To most people, giraffes are merely adorable, long-necked animals that rank near the top of a zoo visit or a photo-safari bucket list. But to a cardiovascular physiologist, there’s even more to love. Giraffes, it turns out, have solved a problem that kills millions of people every year: high blood pressure. Their solutions, only partly understood by scientists so far, involve pressurized organs, altered heart rhythms, blood storage — and the biological equivalent of support stockings.
Giraffes have sky-high blood pressure because of their sky-high heads that, in adults, rise about six meters above the ground — a long, long way for a heart to pump blood against gravity. To have a blood pressure of 110/70 at the brain — about normal for a large mammal — giraffes need a blood pressure at the heart of about 220/180. It doesn’t faze the giraffes, but a pressure like that would cause all sorts of problems for people, from heart failure to kidney failure to swollen ankles and legs.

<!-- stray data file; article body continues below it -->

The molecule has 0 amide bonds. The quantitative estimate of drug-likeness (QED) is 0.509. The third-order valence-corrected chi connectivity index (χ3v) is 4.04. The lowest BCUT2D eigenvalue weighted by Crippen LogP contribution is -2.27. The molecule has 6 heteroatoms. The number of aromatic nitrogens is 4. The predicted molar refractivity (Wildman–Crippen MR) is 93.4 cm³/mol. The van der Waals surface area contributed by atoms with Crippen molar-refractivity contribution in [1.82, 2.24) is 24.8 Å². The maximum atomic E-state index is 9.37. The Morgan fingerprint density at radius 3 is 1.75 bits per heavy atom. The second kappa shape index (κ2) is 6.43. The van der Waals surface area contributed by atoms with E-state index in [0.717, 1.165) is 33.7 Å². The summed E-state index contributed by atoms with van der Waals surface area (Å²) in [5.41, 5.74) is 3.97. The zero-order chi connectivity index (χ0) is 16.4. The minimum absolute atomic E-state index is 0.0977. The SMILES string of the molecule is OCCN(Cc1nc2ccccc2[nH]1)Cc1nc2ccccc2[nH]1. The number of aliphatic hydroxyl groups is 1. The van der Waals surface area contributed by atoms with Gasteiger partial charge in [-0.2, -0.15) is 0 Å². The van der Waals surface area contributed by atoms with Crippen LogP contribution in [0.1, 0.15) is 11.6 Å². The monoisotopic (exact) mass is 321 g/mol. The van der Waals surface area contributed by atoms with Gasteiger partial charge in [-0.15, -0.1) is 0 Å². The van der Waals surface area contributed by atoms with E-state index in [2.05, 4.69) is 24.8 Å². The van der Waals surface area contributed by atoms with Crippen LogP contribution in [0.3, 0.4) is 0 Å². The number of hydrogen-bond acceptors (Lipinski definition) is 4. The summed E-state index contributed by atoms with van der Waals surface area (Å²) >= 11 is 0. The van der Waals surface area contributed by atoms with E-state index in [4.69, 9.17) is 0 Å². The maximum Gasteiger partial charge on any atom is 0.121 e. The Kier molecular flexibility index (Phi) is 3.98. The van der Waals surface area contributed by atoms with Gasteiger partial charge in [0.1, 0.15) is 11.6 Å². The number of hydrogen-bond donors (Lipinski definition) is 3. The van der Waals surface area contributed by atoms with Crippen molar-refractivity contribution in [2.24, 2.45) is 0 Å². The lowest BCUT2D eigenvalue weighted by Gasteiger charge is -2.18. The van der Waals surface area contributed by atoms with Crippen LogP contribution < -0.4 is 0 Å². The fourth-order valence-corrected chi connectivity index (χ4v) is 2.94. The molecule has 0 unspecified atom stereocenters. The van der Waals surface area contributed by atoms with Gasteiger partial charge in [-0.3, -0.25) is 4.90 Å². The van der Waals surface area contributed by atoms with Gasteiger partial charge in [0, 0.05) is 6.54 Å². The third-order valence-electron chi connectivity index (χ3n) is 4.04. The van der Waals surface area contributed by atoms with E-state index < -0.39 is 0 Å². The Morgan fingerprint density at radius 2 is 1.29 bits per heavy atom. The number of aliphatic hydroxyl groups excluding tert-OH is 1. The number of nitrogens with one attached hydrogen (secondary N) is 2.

In people, chronic high blood pressure causes a thickening of the heart muscles. The left ventricle of the heart becomes stiffer and less able to fill again after each stroke, leading to a disease known as diastolic heart failure, characterized by fatigue, shortness of breath and reduced ability to exercise.